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MOLECULAR ABSORPTION

SPECTROSCOPY :
THEORY,
INSTRUMENTATION &
APPLICATION
CHAPTER 2
COMPONENTS OF
INSTRUMENTS FOR
OPTICAL SPECTROSCOPY
General Design of Optical
Instruments
Absorption
Emission
Five Basic Optical Instrument Components
1) Source A stable source of radiant energy at the desired
wavelength (or range).

2) Sample Container A transparent container used to hold the
sample (cells, cuvettes, etc).

3) Wavelength Selector A device that isolates a restricted
region of the EM spectrum used for measurement
(monochromators, prisms & filters).

4) Detector/Photoelectric Transducer Converts the radiant
energy into a useable signal (usually electrical).

5) Signal Processor & Readout Amplifies or attenuates the
transduced signal and sends it to a readout device as a
meter, digital readout, chart recorder, computer, etc.
I. Sources of Radiation
Generate a beam of radiation that is stable and has
sufficient power.
A. Continuum Sources emit radiation over a broad
wavelength range and the intensity of the radiation
changes slowly as a function of wavelength.

This type of source is commonly used in UV, visible
and IR instruments.

- Deuterium lamp is the most common UV source.
- Tungsten lamp is the most common visible source.
- Glowing inert solids are common sources for IR
instruments.
B. Line Sources Emit a limited number lines or
bands of radiation at specific wavelengths.

- Used in atomic absorption spectroscopy

- Usually provide radiation in the UV and visible
region of the EM spectrum.

- Types of line source:
1) Hollow cathode lamps
2) Electrodeless discharge lamps
3) Lasers-Light amplification by stimulated
emission of radiation
II. Wavelength Selectors
Wavelength selectors output a limited,
narrow, continuous group of wavelengths
called a band.

Two types of wavelength selectors:
1) Filters
2) Monochromators
A. Filters
- Two types of filters:
1) Interference Filters
2) Absorption Filters

B. Monochromators
- Wavelength selector that can continuously
scan a broad range of wavelengths

- Used in most scanning spectrometers
including UV, visible, and IR instruments.
III. Radiation Transducer (Detectors)
Early detectors in spectroscopic
instruments were the human eye,
photographic plates or films. Modern
instruments contain devices that convert
the radiation to an electrical signal.

Two general types of radiation transducers:
a. Photon detectors
b. Thermal detectors
A. Photon Detectors

- Commonly useful in ultraviolet, visible, and near
infrared instruments.

- Several types of photon detectors are available:
1. Vacuum phototubes
2. Photomultiplier tubes
3. Photovoltaic cells
4. Silicon photodiodes
5. Diode array transducers
6. Photoconductivity transducers

B. Thermal Detectors

- Used for infrared spectroscopy
because photons in the IR region lack
energy to cause photoemission of
electrons.

- Three types of thermal detectors:
1. Thermocouples
2. Bolometers
3. Pyroelectric transducers

IV. Sample Container
Sample containers, usually called cells or cuvettes must have
windows that are transparent in the spectral region of interest.
There are few types of cuvettes:
- quartz or fused silica
- silicate glass
- crystalline sodium chloride

Quartz or fused silica
- required for UV and may be used in visible region

Silicate glass
- Cheaper compared to quartz. Used in UV.

Crystalline sodium chloride
- Used in IR.



Spectrometer
- is an instrument that provides information
about the intensity of radiation as a function
of wavelength or frequency.

Spectrophotometer
- is a spectrometer equipped with one or
more exit slits and photoelectric transducers
that pemits the determination of the ratio of
the radiant power of two beams as a function
of wavelength as in absorption spectroscopy.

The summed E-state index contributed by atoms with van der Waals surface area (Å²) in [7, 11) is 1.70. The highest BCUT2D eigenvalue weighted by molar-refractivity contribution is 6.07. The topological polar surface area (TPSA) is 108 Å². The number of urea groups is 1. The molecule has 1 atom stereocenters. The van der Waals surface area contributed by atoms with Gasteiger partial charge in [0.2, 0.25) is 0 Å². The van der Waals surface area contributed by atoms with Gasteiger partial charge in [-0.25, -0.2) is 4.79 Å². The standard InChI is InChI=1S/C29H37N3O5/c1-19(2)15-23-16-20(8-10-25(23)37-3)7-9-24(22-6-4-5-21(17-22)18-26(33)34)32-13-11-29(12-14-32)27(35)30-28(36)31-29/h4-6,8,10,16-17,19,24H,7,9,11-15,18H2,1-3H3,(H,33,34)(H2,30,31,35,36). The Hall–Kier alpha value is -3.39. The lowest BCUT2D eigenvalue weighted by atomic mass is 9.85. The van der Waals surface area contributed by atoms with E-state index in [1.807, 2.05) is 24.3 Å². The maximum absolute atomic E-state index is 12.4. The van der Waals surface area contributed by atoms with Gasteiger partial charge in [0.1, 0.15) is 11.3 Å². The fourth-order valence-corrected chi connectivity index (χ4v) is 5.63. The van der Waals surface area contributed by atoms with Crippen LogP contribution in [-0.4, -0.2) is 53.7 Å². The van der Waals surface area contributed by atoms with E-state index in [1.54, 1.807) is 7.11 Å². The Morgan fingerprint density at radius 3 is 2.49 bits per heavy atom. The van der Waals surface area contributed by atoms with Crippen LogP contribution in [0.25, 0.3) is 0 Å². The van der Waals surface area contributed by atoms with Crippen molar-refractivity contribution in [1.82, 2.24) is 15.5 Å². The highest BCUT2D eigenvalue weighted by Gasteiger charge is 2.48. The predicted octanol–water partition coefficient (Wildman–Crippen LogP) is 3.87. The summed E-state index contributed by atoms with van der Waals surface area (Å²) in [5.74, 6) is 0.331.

SUMMARY
Types of source, sample holder and detector
for various EM region
REGION SOURCE SAMPLE
HOLDER
DETECTOR
Ultraviolet Deuterium lamp Quartz/fused silica Phototube, PM
tube, diode array
Visible Tungsten lamp Glass/quartz Phototube, PM
tube, diode array

Infrared Nernst glower
(rare earth oxides
or silicon carbide
glowers)
Salt crystal e.g.
crystal sodium
chloride
Thermocouples,
bolometers
ULTRAVIOLET-VISIBLE
SPECTROSCOPY
Absorption process in UV/VIS region in
terms of its electronic transitions
Molecular species that absorb UV/VIS
radiation
Important terminologies in UV/VIS
spectroscopy
In this lecture, you will learn:
INSTRUMENTATION
Important components in a UV-Vis spectrophotometer
Source
lamp
Sample
holder
selector Detector
Signal
processor
& readout
1 2 3 4
5
UV region:
-Deuterium lamp;
H
2
discharge tube
Visible region:
- Tungsten lamp

Glass/quartz

Prism/monochromator

Phototube,
PM tube, diode
array

Quartz/fused silica

Prism/monochromator

Phototube,
PM tube, diode
array
Instrumentation
UV-Visible instrument
1. Single beam
2. Double beam
Single beam instrument
Single beam instrument

- One radiation source
- Filter/monochromator ( selector)
- Cells
- Detector
- Readout device
Single beam instrument
Disadvantages:

Two separate readings has to be made on the
light. This result in some error because the
fluctuations in the intensity of the light do
occur in the line voltage, the power source
and in the light bulb btw measurements.

Changing of wavelength is accompanied by a
change in light intensity. Thus spectral
scanning is not possible.

Double beam instrument
Double-beam instrument with beams separated in space
Double-beam instrument

Advantages:
1. Compensate for all but most short-term
fluctuations in the radiant output of the
source as well as for drift in the
transducer and amplifier.
2. Compensate for wide variations in
source intensity with .
3. Continuous recording of transmittance
or absorbance spectra.
MOLECULAR SPECIES THAT
ABSORB UV/VISIBLE RADIATION
INORGANIC
SPECIES
ORGANIC
COMPOUNDS
CHARGE
TRANSFER
Definitions:
Organic compounds
Chemical compound whose molecule contain carbon
E.g. C
6
H
6
, C
3
H
4

Inorganic species
Chemical compound that does not contain carbon.
E.g. transition metal, lanthanide and actinide elements.
Cr, Co, Ni, etc

Charge transfer
A complex where one species is an electron donor and
the other is an electron acceptor.
E.g. iron (III) thiocyanate complex
PERIODIC TABLE OF
ELEMENTS
In UV/VIS spectroscopy, the transitions